This approach is so ingrained in so many developers, that often we take it for granted.  Just try to remind yourself regularly how awful it was that time that everyone was working directly on the same developer server, and nobody can keep track of who changed what when.  Or better yet, how fired up everyone got the last time somebody sneaked directly into the production server and started mucking around.

The database is like the village bicycle

I am consistently surprised how often developers go to so much trouble to isolate their local application development environment, and then point their local application code to a shared development database server that the whole team is working on.

If you never need to make database changes, and nobody on your team needs to make database changes, this can certainly work.  In that case, the database behaves like a third party service, rather than an actively developed part of the system.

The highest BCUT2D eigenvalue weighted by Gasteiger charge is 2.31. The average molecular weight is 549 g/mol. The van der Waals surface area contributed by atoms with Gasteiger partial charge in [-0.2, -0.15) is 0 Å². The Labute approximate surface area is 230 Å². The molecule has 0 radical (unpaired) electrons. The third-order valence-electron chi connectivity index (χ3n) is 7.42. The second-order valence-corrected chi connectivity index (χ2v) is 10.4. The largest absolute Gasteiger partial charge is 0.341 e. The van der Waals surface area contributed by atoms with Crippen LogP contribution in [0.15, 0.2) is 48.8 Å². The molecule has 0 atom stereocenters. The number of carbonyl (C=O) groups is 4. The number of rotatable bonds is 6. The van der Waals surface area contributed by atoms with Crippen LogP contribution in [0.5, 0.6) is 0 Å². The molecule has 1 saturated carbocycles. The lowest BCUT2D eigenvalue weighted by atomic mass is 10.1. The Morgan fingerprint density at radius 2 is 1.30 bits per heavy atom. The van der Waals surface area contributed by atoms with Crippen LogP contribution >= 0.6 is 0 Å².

However, if you are ever making database changes, you need to isolate your database for the exact same reasons that you need to isolate your application code.

Imagine that you working on a project that involves several layers of DLLs communicating with each other.  Because you are in active development, you and your team are constantly making changes that affect the interfaces between those DLLs.  The result in is that you continually need to check in your changes in a whole batches; you can’t just check in a few files here and there because you will be breaking the interfaces for anyone else working in that code. 

The same rules must apply to the databases as well, for all of the same reasons.  At any given point in time, anyone should be able to pull the code that is in source control, build it, and run it.  However, if I’m making a series of changes to my local code and the shared development database, my crazy C# changes are isolated on my local machine, but coworkers are getting my database changes as they happen, so their systems will stop working all of the sudden, and they won’t even know why, or worse yet they will know exactly why and I’ll be the guy “who busted everything up.”